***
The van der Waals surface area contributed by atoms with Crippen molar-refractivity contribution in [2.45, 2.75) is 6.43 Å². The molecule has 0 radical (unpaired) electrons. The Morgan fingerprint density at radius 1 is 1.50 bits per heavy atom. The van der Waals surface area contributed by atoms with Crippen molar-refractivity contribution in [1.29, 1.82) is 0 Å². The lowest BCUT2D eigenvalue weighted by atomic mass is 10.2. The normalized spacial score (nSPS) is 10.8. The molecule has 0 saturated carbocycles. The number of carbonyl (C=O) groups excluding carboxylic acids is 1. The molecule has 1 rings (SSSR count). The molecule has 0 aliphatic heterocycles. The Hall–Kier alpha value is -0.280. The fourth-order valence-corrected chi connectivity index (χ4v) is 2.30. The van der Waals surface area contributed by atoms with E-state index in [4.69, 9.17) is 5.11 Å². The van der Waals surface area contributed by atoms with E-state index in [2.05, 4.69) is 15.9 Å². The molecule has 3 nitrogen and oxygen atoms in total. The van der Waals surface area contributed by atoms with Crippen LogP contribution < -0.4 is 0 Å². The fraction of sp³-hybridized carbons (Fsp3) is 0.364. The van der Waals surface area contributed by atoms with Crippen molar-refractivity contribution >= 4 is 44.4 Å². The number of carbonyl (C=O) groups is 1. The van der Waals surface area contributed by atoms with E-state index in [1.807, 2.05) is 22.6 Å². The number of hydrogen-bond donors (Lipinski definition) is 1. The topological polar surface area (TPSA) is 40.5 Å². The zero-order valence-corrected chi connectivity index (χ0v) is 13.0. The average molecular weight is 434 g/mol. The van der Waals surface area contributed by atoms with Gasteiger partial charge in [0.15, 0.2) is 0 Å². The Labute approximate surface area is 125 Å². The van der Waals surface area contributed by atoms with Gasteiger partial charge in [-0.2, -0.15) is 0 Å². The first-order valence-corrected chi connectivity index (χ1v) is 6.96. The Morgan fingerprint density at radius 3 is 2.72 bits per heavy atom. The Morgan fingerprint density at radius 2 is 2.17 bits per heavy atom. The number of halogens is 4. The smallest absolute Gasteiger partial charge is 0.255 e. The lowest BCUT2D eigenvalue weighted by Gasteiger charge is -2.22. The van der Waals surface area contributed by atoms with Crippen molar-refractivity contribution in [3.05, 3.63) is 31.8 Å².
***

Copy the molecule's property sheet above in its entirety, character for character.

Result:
The van der Waals surface area contributed by atoms with Crippen molar-refractivity contribution in [2.45, 2.75) is 6.43 Å². The molecule has 0 radical (unpaired) electrons. The Morgan fingerprint density at radius 1 is 1.50 bits per heavy atom. The van der Waals surface area contributed by atoms with Crippen molar-refractivity contribution in [1.29, 1.82) is 0 Å². The lowest BCUT2D eigenvalue weighted by atomic mass is 10.2. The normalized spacial score (nSPS) is 10.8. The molecule has 0 saturated carbocycles. The number of carbonyl (C=O) groups excluding carboxylic acids is 1. The molecule has 1 rings (SSSR count). The molecule has 0 aliphatic heterocycles. The Hall–Kier alpha value is -0.280. The fourth-order valence-corrected chi connectivity index (χ4v) is 2.30. The van der Waals surface area contributed by atoms with E-state index in [4.69, 9.17) is 5.11 Å². The van der Waals surface area contributed by atoms with E-state index in [2.05, 4.69) is 15.9 Å². The molecule has 3 nitrogen and oxygen atoms in total. The van der Waals surface area contributed by atoms with Crippen LogP contribution < -0.4 is 0 Å². The fraction of sp³-hybridized carbons (Fsp3) is 0.364. The van der Waals surface area contributed by atoms with Crippen molar-refractivity contribution >= 4 is 44.4 Å². The number of carbonyl (C=O) groups is 1. The van der Waals surface area contributed by atoms with E-state index in [1.807, 2.05) is 22.6 Å². The number of hydrogen-bond donors (Lipinski definition) is 1. The topological polar surface area (TPSA) is 40.5 Å². The zero-order valence-corrected chi connectivity index (χ0v) is 13.0. The average molecular weight is 434 g/mol. The van der Waals surface area contributed by atoms with Gasteiger partial charge in [0.15, 0.2) is 0 Å². The Labute approximate surface area is 125 Å². The van der Waals surface area contributed by atoms with Gasteiger partial charge in [-0.2, -0.15) is 0 Å². The first-order valence-corrected chi connectivity index (χ1v) is 6.96. The Morgan fingerprint density at radius 3 is 2.72 bits per heavy atom. The Morgan fingerprint density at radius 2 is 2.17 bits per heavy atom. The number of halogens is 4. The smallest absolute Gasteiger partial charge is 0.255 e. The lowest BCUT2D eigenvalue weighted by Gasteiger charge is -2.22. The van der Waals surface area contributed by atoms with Crippen molar-refractivity contribution in [3.05, 3.63) is 31.8 Å².